The recent U-turn on masks in schools will likely undermine teaching, not only in schools but also further afield. It will embolden growing calls for university teaching to go fully online when the academic year restarts next month. Jo Grady, general secretary of the University and College Union, is consistently urging the government and university leaders to curb face-to-face teaching on campuses as much as possible. Her demands follow elite universities in the US such as Harvard and Yale which have already committed to online teaching. Many British academics seem to be against reopening campuses over the next few weeks, preferring that universities go fully online while claiming that in-person teaching risks the health of staff.
At the moment, British universities are committed to a so-called ‘blended learning’ model, in which large lectures will be run online, with face-to-face teaching for smaller seminar groups and lab work. While one obvious reason is Covid, another justification is the £9,250 fees every student pays per year. Not unreasonably, colleagues worry that purely virtual learning will lead students to question why they’re handing over vast sums of money. In truth, however, the justification for face-to-face teaching should not be down to cold hard cash. Far more important is the fact that human relationships are crucial to education itself.
Learning is more than absorbing data, and students are not merely empty vessels. The transmission of knowledge and critical thinking can only occur in the context of social relationships. Education requires socialisation and the cultivation of personal rapport if it is to be successful. And the student-lecturer relationship isn’t the only element of learning. Scholarship requires discussion, engaging one another in a genuine attempt at mutual comprehension. Students need other students as much as they need their lecturers.
Building these relationships is impossible in the creepy two-dimensional world of the Zoom seminar, with students cooped up in their bedrooms while peered at by their lecturers over the internet. Needless to say, universities should not compel any student or member of staff to return to campus if they are particularly vulnerable to Covid-19. Beyond such cases, however, the data suggests that the risk of Covid-19 is mercifully diminishing across the country. In any case, youthful students constitute one of the lowest risk demographics.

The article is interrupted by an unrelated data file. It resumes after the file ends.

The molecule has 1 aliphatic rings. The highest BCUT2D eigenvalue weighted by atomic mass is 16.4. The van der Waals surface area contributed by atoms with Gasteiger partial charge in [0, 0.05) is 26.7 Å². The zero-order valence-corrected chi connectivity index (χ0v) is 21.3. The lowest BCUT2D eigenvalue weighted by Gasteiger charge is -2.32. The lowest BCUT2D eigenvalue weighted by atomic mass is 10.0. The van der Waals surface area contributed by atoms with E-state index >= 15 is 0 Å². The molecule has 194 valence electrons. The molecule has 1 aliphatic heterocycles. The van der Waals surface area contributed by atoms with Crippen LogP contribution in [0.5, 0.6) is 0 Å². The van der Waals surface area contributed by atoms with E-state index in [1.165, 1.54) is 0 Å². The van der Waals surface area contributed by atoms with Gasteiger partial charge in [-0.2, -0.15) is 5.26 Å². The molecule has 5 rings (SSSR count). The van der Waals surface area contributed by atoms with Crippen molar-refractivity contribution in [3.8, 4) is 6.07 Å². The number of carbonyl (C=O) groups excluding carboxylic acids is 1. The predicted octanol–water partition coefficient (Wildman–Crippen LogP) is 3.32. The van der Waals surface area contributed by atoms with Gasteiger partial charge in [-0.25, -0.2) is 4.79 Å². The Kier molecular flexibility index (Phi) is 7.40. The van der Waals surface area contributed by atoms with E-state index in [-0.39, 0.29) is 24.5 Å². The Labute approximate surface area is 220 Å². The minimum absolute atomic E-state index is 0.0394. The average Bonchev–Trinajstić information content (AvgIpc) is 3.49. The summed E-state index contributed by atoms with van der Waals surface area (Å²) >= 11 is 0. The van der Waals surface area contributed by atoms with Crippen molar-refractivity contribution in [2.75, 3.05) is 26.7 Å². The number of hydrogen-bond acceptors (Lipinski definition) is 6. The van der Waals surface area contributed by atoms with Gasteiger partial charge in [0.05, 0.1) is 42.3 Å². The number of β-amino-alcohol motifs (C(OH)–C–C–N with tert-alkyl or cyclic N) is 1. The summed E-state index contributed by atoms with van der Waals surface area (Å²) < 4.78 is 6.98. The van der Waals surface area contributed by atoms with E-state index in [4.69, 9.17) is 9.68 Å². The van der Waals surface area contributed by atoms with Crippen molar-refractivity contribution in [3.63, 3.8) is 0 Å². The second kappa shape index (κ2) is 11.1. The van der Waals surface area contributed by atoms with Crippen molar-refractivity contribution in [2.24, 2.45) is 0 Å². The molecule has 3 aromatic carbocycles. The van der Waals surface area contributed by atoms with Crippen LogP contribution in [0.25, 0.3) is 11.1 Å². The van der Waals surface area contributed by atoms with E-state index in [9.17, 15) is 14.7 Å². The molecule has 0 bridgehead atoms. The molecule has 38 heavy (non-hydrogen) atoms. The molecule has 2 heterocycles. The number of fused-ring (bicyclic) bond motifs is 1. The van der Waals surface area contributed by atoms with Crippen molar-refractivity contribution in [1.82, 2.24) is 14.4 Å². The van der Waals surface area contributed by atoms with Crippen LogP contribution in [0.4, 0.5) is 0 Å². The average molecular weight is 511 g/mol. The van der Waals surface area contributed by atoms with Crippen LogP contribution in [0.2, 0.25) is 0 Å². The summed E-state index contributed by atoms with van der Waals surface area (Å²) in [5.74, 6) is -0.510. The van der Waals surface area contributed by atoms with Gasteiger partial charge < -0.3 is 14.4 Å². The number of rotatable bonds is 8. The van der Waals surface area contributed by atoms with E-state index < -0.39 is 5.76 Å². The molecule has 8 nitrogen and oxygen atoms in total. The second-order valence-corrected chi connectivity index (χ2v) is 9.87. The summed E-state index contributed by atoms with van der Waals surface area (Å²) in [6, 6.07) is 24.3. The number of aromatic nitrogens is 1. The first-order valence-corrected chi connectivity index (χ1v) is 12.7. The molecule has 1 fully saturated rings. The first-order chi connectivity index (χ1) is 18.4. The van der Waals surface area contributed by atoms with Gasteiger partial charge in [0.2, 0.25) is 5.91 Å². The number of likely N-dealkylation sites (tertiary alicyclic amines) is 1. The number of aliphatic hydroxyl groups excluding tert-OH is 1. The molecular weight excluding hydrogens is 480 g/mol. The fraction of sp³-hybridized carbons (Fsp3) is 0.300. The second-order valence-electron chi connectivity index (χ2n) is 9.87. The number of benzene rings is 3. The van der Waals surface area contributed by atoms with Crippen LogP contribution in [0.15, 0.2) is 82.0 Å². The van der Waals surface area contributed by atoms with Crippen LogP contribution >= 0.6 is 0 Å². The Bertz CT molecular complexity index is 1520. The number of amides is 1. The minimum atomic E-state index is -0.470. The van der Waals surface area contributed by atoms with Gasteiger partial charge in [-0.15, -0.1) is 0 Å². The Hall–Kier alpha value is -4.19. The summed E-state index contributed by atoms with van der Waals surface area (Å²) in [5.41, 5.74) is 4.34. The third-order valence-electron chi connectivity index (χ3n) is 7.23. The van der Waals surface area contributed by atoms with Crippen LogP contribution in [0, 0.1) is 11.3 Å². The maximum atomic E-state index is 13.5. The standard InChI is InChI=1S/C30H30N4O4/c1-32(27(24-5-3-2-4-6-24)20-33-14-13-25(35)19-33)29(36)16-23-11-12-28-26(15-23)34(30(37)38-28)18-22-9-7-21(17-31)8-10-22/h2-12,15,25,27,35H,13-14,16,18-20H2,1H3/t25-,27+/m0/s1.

Given that so many academics seem inured to the evidence, we must ask why so many seem so quick to avoid their professional commitments to proper, in-person teaching. As with the intransigent leadership of teachers’ unions, so too the academic aversion to teaching paints a grim picture of the professional middle classes in full retreat from wider society.
Ironically many of these same academics who, in other circumstances, would decry the social fragmentation of our heavily privatised, neoliberal society are now complicit in these very same retrograde trends, propagating a new politics of fear. Any critical sociologist worth their salt would be able to explain to students how marginal and oppressed minorities are frequently associated with disease and contamination – or in the jargon of social theory, ‘constructed’ as being dangerous to the rest of society, thereby justifying these groups’ isolation and oppression. With Covid-19, we now risk seeing everyone as a pollutant to everyone else, justifying mutual suspicion, alienation and isolation. Doubtless many critical sociologists have subscribed to this dismal new ideology.
By propagating this notion that campuses are sites of such extreme danger, academics risk undercutting the very justification for university itself (not to mention their own jobs). University leaders and academics must resist this ideology of fear that the government is so quick to spread. We should demonstrate that we are committed to our social bonds in the wake of the pandemic and that our students do not threaten us by their presence on campus. What’s more, it is our professional duty as educators to remind everyone that the most powerful thing about campus life is not the virus, but the possibility of being exposed to new ideas. Keep campus open.
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